Archeological Study at Meeting House Yields Intriguing Artifacts

Historical Perspectives, Inc. has produced a report for the Committee to Save the Bird Homestead on the findings of an archeological study conducted at the historic Meeting House on Milton Road.

A8Map
Published June 21, 2012 6:40 PM
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A8MapHistorical Perspectives, Inc. has produced a report for the Committee to Save the Bird Homestead on the findings of an archeological study conducted at the historic Meeting House on Milton Road.


A8MapHistorical Perspectives, Inc. has produced a report for the Committee to Save the Bird Homestead on the findings of an archeological study conducted at the historic Meeting House on Milton Road. Sara Mascia, Ph.D. led a team of three archeologists who excavated test trenches by hand. They documented their fieldwork with drawings, photographs, measurements, and notes on soil variations. The team catalogued everything recovered on site.

 

The array of domestic artifacts surprised the archeologists, since the Meeting House was always an institutional building, never a residence. A vacant schoolhouse was moved to the location in 1867 by a member of the Christ’s Church Vestry and used as a Sunday school. Over the next decade a series of additions transformed it into an Episcopal chapel. Adding north and south transepts created an interior cruciform plan. Starting in 1875, a side addition housed a library. Two years later, the distinctive bell tower was built in front of the original entrance, producing the asymmetrical façade seen today. In 1959, the Religious Society of Friends purchased the building for use as a Meeting House. Yet the archeologists uncovered many fragments of household ceramics and other domestic items.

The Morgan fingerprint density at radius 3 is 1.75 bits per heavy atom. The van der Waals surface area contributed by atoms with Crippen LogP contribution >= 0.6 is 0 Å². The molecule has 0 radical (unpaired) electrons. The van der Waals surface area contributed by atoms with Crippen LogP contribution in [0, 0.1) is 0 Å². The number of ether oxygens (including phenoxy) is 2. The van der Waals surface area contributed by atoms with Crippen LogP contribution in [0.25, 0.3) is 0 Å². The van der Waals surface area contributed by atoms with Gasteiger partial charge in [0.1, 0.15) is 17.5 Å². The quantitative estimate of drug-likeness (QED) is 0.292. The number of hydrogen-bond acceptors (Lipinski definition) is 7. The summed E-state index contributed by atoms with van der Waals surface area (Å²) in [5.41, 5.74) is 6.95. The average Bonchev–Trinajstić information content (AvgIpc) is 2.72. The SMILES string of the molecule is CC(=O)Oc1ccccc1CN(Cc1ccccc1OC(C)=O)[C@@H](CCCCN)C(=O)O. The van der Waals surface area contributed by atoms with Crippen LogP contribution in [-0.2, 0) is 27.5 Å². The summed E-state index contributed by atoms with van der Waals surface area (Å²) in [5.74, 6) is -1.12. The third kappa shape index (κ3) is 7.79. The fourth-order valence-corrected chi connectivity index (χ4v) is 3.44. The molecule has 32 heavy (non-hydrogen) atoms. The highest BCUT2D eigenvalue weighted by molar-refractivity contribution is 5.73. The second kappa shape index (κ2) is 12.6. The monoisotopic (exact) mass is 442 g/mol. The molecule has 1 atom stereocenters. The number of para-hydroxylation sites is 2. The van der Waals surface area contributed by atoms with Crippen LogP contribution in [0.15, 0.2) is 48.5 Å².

The age of many of these artifacts was equally unexpected. A number were from the early 19th century, predating the year 1867, when the original schoolhouse arrived on the property. Nineteenth-century maps show that there were two other dwellings and an inn on the property, which are no longer standing. One house is labeled with the name John Gedney, a merchant. The other two buildings are labeled with the name William Voris, who was an African-American innkeeper. Mascia speculates that the domestic artifacts may be “yard scatter” from these lost structures.

 

“This is part of a long-term plan for extensive archeological investigation on the Meeting House and Bird Homestead properties,” said Anne Stillman, president of the Bird Homestead non-profit. “We are also honoring the work of Junius Bird, an internationally renowned archeologist, who excavated important sites from the Arctic to Tierra del Fuego.”



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